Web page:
Or how I committed a cultural faux-pas in my own country.
Over 10 years out of the country, I have focused a lot on other cultures. I always tried to ‘assimilate’ well enough but of course I was not prone to making mistakes or embarrassing myself a little because I was not from there and didn’t totally understand the culture.
I learned that this can also backfire in your own country.
The other day I was teaching an English conversation class.
Hoping to tackle a somewhat light-hearted topic I chose to focus on ‘culture’ and how a native sees his/her country vs. an outsider.
Little did I know that asking some, seemingly simple questions, would stir up so many emotions.
The question that turned the whole conversation sour was:
What makes you proud to be from your country?
In my head, I thought people would mention the good response and results during the pandemic, the fact that the country is organized, the high standard of living etc.…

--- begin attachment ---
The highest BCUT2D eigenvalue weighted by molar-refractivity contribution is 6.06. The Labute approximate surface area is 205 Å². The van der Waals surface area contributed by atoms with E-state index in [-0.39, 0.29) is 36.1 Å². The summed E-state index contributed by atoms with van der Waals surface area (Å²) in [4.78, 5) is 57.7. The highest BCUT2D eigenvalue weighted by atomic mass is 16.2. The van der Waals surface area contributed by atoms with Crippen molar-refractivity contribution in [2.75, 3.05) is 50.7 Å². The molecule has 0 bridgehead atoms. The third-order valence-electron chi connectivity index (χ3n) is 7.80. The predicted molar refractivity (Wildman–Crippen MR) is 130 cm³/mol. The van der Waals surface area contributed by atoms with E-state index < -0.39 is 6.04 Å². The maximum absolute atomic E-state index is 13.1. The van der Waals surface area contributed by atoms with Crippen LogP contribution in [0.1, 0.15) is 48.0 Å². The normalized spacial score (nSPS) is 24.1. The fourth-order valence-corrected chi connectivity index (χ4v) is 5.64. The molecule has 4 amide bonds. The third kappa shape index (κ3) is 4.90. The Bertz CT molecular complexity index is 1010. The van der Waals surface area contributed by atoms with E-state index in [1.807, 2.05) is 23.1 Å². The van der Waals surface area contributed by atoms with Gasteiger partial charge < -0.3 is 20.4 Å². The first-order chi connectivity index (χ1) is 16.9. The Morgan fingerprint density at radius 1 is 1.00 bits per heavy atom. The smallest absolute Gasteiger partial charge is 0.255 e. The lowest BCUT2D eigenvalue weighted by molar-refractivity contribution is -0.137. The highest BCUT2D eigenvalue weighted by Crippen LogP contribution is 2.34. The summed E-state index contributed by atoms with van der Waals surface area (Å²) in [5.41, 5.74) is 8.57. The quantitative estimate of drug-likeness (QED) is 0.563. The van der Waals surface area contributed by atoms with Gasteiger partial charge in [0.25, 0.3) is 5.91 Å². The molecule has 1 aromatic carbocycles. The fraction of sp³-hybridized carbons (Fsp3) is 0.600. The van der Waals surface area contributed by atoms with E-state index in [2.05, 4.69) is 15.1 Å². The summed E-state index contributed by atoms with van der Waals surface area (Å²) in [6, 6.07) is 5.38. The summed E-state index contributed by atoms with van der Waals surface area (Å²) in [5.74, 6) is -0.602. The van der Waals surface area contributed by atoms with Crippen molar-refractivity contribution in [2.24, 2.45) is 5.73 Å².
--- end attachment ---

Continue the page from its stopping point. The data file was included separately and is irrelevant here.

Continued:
However, the answers were not the problem.
It was the question.
The word proud and ‘your country’ do not belong in one sentence for most Germans.
And I, the German (and clearly not so German in this situation) had not realized the controversy and uncomfortable feelings this would bring up.
What is the first historical event linked to Germany, and how do Germans feel about that? I don’t think I need to go into details here (WW2 is the hint).
And how are students in school taught to think about it?
I honestly don’t remember the details of the content in our history class. However, I left high school with the underlying sentiment that I should feel very guilty about our history and that Germans shouldn’t praise their country (the only exception maybe being during the world cup). One might LIKE something in the country but never say that they would be ‘proud’. And apparently I wasn’t the only one who carries that thought with them. Most Germans I have met would react the same way.
I’m writing this for two reasons:
One, to show how you should not only be mindful about other cultures but also your own and
Two to point out that if you run into a German, you might want to steer away from this phrasing and topic in general. Somehow I often got asked about WW2 as soon as I said that I was from Germany while traveling. That, to me was very strange as that is nothing that is ever used as a conversation topic among people here. Anyway, I know that this can seem like a harmless question to ask what you’re proud of regarding your country, but here’s a little heads-up about cultural tactfulness.